Sharleen Spiteri, who appeared on The Graham Norton Show last season, certainly made the most of meeting Paris Hilton. The Scottish singer mixed it up a bit with the blond heiress at a Vanity Fair party when Hilton and her entourage stormed in like they owned the place. Spiteri says, “I managed to get up saying ‘If you don’t get the f*** out of my face I’m going to kick the s*** out of you’. ‘Then she went ‘Who the f*** are you anyway?’ I went ‘Does that matter when I’m going to kill you?'” (The Sun)
The Times‘ Stephen Dalton compares Madonna and Michael Jackson‘s careers at age 50. “Despite Jackson being a superior singer, better dancer and bigger seller, his career is a shambles while Madonna goes from strength to strength. Her toughness, commercial sense and smart command of pop trends have served her well. Jackson is damaged goods, but remains a genius with a loyal global following. If he can muster just one more great album, this could be the mother of all comebacks.”
Madonna is really 36, according to Kabbalah? Not with those veiny hands she’s not.(Mirror)
Newsnight anchor Jeremy Paxman, who likes to take the piss out of the Scots, called the work of Scotland’s national poet, Robert Burns, “sentimental doggerel.” You won’t believe the level of outrage this remark has produced.(The Times)
Alan McGee is hitting out at the recently reunited My Bloody Valentine, who were signed to his label back in the day: “There is a beautiful irony that the ‘nostalgic cabaret’ that is My Bloody Valentine are throwing at people in 2008 gets critical acclaim in the easily pleased UK press, with MBV still playing the exact same set they did 20 years ago. The only trick Kevin Shields has anymore in 2008 is actual volume and double extra PA to numb you and zero new songs.”(NME)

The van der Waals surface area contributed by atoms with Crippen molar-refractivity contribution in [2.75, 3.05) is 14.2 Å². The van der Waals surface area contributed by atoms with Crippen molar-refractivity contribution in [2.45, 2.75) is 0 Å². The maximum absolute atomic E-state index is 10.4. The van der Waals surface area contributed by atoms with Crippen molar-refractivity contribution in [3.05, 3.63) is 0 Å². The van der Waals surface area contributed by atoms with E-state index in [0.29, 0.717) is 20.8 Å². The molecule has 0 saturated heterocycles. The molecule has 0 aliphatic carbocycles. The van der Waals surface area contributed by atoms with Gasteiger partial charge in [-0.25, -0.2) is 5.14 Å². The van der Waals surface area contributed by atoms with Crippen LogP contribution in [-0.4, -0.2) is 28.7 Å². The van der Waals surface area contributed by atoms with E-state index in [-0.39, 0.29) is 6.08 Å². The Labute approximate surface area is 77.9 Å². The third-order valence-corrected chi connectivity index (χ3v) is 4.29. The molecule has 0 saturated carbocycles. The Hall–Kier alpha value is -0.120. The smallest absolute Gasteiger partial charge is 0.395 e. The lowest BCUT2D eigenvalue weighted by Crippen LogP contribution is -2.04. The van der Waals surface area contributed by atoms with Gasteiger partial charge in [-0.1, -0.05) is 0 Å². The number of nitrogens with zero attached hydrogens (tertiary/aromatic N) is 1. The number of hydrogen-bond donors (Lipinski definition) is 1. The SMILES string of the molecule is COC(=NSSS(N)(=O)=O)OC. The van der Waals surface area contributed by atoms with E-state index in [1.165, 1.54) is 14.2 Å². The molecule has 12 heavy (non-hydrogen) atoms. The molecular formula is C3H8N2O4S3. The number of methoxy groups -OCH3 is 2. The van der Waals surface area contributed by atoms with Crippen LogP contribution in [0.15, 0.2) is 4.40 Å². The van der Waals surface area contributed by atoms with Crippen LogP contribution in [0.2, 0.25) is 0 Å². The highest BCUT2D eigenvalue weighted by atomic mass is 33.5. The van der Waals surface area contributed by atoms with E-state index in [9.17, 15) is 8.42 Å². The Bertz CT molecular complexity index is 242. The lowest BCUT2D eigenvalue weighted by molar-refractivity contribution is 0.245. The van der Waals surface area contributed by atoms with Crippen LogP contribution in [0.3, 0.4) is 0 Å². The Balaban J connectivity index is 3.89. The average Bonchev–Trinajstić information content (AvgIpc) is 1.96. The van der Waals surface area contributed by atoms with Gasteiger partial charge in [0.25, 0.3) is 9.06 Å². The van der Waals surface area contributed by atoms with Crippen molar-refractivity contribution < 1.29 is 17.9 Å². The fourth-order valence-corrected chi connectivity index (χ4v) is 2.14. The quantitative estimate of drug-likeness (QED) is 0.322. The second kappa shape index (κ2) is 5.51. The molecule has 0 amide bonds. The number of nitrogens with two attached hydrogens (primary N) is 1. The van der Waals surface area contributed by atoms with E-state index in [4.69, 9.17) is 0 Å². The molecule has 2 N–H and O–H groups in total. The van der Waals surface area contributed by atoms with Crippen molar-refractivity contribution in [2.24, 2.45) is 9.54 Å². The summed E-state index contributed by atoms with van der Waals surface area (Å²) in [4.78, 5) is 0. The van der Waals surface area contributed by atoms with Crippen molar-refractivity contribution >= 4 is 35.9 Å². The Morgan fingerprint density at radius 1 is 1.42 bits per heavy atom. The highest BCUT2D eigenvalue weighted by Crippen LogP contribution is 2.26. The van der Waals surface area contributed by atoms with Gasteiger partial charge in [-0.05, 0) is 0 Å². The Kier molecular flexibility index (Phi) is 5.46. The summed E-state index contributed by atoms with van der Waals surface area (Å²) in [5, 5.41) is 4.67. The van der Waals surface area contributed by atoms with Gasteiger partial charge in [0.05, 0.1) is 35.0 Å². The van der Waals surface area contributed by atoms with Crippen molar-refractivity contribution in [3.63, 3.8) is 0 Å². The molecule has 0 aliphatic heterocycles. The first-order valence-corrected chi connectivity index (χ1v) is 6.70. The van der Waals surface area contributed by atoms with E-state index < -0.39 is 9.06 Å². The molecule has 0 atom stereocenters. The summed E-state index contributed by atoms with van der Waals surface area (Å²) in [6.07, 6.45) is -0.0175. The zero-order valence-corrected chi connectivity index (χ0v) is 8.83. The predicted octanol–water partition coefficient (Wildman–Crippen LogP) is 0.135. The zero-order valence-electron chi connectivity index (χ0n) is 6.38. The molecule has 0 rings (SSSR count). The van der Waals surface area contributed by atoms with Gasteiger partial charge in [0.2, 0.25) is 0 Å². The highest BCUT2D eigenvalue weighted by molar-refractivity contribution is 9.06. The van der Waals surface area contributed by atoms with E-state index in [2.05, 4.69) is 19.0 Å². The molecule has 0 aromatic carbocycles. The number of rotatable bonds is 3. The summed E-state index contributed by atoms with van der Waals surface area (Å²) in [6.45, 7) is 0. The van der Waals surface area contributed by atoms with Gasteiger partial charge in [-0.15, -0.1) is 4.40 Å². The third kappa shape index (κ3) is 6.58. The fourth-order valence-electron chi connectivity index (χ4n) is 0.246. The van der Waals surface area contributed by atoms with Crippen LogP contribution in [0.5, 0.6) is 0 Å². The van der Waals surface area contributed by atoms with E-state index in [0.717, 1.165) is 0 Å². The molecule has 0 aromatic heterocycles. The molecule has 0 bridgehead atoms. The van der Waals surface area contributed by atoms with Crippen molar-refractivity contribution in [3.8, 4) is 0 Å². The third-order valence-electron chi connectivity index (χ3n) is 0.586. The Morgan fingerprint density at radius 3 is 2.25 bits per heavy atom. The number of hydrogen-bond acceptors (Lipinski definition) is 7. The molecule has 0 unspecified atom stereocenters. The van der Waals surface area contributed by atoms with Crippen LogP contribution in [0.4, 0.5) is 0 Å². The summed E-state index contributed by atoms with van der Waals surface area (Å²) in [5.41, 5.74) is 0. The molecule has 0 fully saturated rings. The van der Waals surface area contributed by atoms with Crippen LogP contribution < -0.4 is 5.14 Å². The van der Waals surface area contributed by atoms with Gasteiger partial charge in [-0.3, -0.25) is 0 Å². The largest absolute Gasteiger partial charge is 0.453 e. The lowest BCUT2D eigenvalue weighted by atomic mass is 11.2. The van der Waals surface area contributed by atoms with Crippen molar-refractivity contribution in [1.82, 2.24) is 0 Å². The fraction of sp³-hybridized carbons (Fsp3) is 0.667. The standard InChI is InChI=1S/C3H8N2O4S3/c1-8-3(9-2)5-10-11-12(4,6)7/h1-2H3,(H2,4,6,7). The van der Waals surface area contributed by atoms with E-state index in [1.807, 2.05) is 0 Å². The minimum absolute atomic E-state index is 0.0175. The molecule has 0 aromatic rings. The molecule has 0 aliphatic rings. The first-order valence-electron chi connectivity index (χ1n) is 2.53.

The Guardian‘s Penny Anderson lists the greatest TV characters from Northern England.
George Michael isn’t giving up touring – he’s just giving up the mega-arena venues.(Mirror)
Kate Winslet felt “weird” having husband Sam Mendes direct her love scenes with Leonardo DiCaprio for Revolutionary Road.(The Sun)
David Thewlis and Mike Leigh discuss Thewlis’ searing performance in Leigh’s masterpiece, Naked, in The Guardian. Thewlis says, “I got dangerously close to the character. I rather unfortunately got married a few months before [to the actor and director Sara Sugarman], which was a mistake. It wasn’t a good idea to work on Naked in the first months of a marriage. I was living apart from my wife in a flat overflowing with books I was reading for the part. I read Kerouac, Bertrand Russell, the Bible, the Qur’an. I remember finding out there was this plan to subcutaneously insert bar codes into our skin and I made a note, thinking that would be a great thing for Johnny to talk about in the film.”
British journalist Julie Burchill, one of Morrissey‘s favorite music writers, speaks of her transformation from teen atheist to Christian. “Every film and pop starlet, trawling after a reason to exist, says, ‘I’m not religious – but I am spiritual’. I don’t have a spiritual bone in my body; but what I am, is religious. I believe, literally, in the God of the Old Testament, whom I understand as the Lord of the Jews and the Protestants. I’m a Christian Zionist, as well as a Christian feminist and a Christian socialist. But over the past two decades, almost without me knowing it, the Christian part has become the most important.” Man, her op-ed has stirred up quite a storm over at The Guardian.
Kevin Wicks founded BBCAmerica.com's Anglophenia blog back in 2005 and has been translating British culture for an American audience ever since. While not British himself—he was born and raised in St. Louis, Missouri—he once received inordinate hospitality in London for sharing the name of a dead but beloved EastEnders character. His Anglophilia stems from a high school love of Morrissey, whom he calls his "gateway drug" into British culture.